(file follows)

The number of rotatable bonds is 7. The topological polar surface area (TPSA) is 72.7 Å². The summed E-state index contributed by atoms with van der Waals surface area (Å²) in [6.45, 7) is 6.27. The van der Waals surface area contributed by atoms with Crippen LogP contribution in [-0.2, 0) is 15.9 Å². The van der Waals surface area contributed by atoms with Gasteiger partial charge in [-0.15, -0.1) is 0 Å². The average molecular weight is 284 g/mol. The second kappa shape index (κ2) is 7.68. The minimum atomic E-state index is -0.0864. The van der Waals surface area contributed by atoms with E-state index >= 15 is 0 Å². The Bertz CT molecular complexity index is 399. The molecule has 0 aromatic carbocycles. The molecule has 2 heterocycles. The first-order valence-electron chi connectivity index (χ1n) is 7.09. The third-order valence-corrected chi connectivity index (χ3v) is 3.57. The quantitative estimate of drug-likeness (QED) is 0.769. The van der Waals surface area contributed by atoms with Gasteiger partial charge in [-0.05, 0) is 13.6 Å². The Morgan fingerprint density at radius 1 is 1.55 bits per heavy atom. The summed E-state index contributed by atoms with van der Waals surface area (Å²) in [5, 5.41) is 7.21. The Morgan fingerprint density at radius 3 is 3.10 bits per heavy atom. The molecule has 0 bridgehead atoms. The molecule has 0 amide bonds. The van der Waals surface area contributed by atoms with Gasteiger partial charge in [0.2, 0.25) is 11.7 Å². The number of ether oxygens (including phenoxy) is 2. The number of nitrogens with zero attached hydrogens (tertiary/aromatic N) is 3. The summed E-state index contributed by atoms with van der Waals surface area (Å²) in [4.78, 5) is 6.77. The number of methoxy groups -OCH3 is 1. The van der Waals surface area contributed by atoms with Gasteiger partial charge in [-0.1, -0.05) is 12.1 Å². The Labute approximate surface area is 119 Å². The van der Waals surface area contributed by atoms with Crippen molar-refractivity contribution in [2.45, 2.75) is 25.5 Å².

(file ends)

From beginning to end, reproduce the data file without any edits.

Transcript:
The number of rotatable bonds is 7. The topological polar surface area (TPSA) is 72.7 Å². The summed E-state index contributed by atoms with van der Waals surface area (Å²) in [6.45, 7) is 6.27. The van der Waals surface area contributed by atoms with Crippen LogP contribution in [-0.2, 0) is 15.9 Å². The van der Waals surface area contributed by atoms with Gasteiger partial charge in [-0.15, -0.1) is 0 Å². The average molecular weight is 284 g/mol. The second kappa shape index (κ2) is 7.68. The minimum atomic E-state index is -0.0864. The van der Waals surface area contributed by atoms with E-state index >= 15 is 0 Å². The Bertz CT molecular complexity index is 399. The molecule has 0 aromatic carbocycles. The molecule has 2 heterocycles. The first-order valence-electron chi connectivity index (χ1n) is 7.09. The third-order valence-corrected chi connectivity index (χ3v) is 3.57. The quantitative estimate of drug-likeness (QED) is 0.769. The van der Waals surface area contributed by atoms with Gasteiger partial charge in [-0.05, 0) is 13.6 Å². The Morgan fingerprint density at radius 1 is 1.55 bits per heavy atom. The summed E-state index contributed by atoms with van der Waals surface area (Å²) in [5, 5.41) is 7.21. The Morgan fingerprint density at radius 3 is 3.10 bits per heavy atom. The molecule has 0 bridgehead atoms. The molecule has 0 amide bonds. The van der Waals surface area contributed by atoms with Gasteiger partial charge in [0.2, 0.25) is 11.7 Å². The number of ether oxygens (including phenoxy) is 2. The number of nitrogens with zero attached hydrogens (tertiary/aromatic N) is 3. The summed E-state index contributed by atoms with van der Waals surface area (Å²) in [4.78, 5) is 6.77. The number of methoxy groups -OCH3 is 1. The van der Waals surface area contributed by atoms with Gasteiger partial charge in [-0.1, -0.05) is 12.1 Å². The Labute approximate surface area is 119 Å². The van der Waals surface area contributed by atoms with Crippen molar-refractivity contribution in [2.45, 2.75) is 25.5 Å².